Fraud and Identity Theft
Hackers and cybercriminals could use the exposed PII data and contact information in numerous fraudulent activities on BabyChakra and across other platforms:
- Phishing campaigns
- Mail fraud
- Identity theft
- Malicious software attacks (malware, spyware, etc.)
- Much more
Each of these criminal schemes could have devastating consequences for 100,000s of families across India.
Criminals could also use leaked information (such as packaging slips from deliveries accepted with cash payments) to pose as couriers and fraudulently collect payments from BabyChakra customers.
Even worse, they could use large shipments of BabyChakra products to identify wealthy customers purchasing lots of new items from the company. With such information, they could commit highly targeted burglaries and house break-ins targeting these families.
BabyChakra’s cloud account contained millions of photos, including many of young children. Unfortunately, this could also attract online predators interested in collecting such photos for personal use.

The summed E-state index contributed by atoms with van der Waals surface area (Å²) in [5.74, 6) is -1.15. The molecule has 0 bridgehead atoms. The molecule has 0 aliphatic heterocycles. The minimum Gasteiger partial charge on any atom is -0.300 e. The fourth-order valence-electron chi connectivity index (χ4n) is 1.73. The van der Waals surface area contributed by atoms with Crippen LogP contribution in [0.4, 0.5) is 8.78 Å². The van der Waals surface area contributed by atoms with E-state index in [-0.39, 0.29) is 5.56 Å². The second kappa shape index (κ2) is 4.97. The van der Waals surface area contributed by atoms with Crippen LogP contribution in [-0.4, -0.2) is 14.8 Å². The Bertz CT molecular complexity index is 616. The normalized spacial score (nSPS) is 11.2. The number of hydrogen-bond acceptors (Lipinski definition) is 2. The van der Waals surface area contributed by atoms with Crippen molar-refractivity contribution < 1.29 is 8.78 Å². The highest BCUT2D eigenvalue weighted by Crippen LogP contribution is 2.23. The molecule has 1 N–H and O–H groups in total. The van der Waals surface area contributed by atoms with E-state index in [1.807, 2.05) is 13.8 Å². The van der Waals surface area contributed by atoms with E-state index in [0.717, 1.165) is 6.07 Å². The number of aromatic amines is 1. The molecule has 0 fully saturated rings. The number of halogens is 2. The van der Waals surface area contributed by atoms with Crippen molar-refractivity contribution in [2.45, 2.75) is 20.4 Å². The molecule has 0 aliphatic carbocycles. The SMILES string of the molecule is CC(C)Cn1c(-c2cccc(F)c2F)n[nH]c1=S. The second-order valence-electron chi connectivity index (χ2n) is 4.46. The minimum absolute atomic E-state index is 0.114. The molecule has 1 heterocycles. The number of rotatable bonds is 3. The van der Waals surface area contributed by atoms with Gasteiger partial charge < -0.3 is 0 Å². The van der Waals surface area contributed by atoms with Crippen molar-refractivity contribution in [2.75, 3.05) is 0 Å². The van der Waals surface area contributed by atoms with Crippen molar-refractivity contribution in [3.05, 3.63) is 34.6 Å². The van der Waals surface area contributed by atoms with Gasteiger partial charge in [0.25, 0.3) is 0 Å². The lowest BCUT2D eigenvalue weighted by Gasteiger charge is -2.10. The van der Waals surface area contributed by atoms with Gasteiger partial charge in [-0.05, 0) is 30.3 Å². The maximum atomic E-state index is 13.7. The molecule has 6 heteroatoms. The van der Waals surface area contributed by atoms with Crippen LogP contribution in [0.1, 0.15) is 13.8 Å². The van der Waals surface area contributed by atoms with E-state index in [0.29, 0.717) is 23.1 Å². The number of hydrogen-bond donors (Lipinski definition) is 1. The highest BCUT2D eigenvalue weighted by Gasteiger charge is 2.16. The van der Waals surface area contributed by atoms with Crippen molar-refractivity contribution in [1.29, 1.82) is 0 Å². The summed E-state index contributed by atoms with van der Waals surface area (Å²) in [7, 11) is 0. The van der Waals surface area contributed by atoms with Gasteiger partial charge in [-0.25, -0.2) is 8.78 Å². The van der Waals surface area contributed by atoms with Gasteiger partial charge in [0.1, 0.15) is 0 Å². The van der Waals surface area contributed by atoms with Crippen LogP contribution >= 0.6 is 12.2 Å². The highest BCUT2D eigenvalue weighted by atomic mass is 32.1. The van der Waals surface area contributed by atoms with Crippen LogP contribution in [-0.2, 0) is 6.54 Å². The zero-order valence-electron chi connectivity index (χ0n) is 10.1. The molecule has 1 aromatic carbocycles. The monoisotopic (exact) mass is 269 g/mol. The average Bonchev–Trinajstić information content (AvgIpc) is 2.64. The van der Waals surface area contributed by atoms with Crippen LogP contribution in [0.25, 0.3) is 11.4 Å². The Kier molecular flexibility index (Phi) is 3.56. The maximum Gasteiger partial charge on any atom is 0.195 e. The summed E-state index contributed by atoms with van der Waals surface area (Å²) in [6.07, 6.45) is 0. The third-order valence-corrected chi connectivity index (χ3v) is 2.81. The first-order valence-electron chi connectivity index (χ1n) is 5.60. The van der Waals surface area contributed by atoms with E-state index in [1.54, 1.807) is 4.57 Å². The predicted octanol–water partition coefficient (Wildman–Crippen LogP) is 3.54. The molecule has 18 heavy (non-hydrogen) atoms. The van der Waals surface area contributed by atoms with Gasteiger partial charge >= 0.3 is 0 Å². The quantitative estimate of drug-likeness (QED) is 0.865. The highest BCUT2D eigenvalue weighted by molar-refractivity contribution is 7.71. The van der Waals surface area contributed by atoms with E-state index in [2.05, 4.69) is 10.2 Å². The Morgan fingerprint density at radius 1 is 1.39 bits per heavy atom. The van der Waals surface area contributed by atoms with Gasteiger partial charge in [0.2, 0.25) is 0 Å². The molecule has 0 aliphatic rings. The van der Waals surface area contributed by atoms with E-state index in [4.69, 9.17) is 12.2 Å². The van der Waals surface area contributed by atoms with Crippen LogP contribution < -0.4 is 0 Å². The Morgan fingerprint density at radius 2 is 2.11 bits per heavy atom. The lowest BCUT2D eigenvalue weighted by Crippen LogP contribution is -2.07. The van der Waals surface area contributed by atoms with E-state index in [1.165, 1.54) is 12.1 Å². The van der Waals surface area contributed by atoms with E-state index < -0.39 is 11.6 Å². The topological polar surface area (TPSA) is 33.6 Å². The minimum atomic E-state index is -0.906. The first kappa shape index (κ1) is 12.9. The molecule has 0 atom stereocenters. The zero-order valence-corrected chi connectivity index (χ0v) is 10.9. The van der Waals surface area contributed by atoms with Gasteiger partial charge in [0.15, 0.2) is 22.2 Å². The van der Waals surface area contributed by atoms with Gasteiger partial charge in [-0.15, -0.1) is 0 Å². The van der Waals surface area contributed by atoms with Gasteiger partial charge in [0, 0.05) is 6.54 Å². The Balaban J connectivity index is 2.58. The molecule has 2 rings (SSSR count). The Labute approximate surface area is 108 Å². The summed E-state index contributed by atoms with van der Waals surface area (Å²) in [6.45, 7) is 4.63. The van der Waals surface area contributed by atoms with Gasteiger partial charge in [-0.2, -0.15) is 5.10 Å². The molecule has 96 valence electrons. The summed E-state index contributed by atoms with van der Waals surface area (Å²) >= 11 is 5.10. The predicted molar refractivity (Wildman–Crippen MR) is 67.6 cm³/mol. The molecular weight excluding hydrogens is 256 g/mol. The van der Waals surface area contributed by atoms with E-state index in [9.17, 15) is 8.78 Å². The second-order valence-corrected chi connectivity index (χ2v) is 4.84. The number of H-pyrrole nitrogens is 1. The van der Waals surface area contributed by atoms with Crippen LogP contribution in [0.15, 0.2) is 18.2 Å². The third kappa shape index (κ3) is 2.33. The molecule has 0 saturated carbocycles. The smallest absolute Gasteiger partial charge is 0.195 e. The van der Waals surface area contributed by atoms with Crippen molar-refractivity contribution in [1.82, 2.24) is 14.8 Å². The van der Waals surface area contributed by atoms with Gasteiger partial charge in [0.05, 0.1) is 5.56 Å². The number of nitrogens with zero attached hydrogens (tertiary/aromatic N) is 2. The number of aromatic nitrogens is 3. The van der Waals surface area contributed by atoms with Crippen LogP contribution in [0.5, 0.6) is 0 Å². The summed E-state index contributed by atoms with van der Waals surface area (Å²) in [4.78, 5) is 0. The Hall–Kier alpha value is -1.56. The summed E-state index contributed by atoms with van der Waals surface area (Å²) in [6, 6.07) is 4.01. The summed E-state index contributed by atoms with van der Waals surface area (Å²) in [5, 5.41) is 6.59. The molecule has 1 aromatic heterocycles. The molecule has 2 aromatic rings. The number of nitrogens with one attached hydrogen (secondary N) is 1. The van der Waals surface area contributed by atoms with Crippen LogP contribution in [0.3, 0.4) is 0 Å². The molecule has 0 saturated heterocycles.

Impact on BabyChakra
While India doesn’t have robust data protection laws in place, BabyChakra could face numerous issues resulting from this data breach.
Customers who learn their data was leaked to the entire internet may no longer feel comfortable making purchases from BabyChakra. While the company claims to be the #1 parenting brand in India, it’s an incredibly competitive industry, and customers will have plenty of options for switching to rival providers.
Simultaneously, BabyChakra’s rivals could jump on the data breach and exploit it in aggressive negative marketing campaigns against the company. Rival companies could also go a step further and use the data records to micro-target BabyChakra’s users with ad and email campaigns, inundating them with manipulative messages.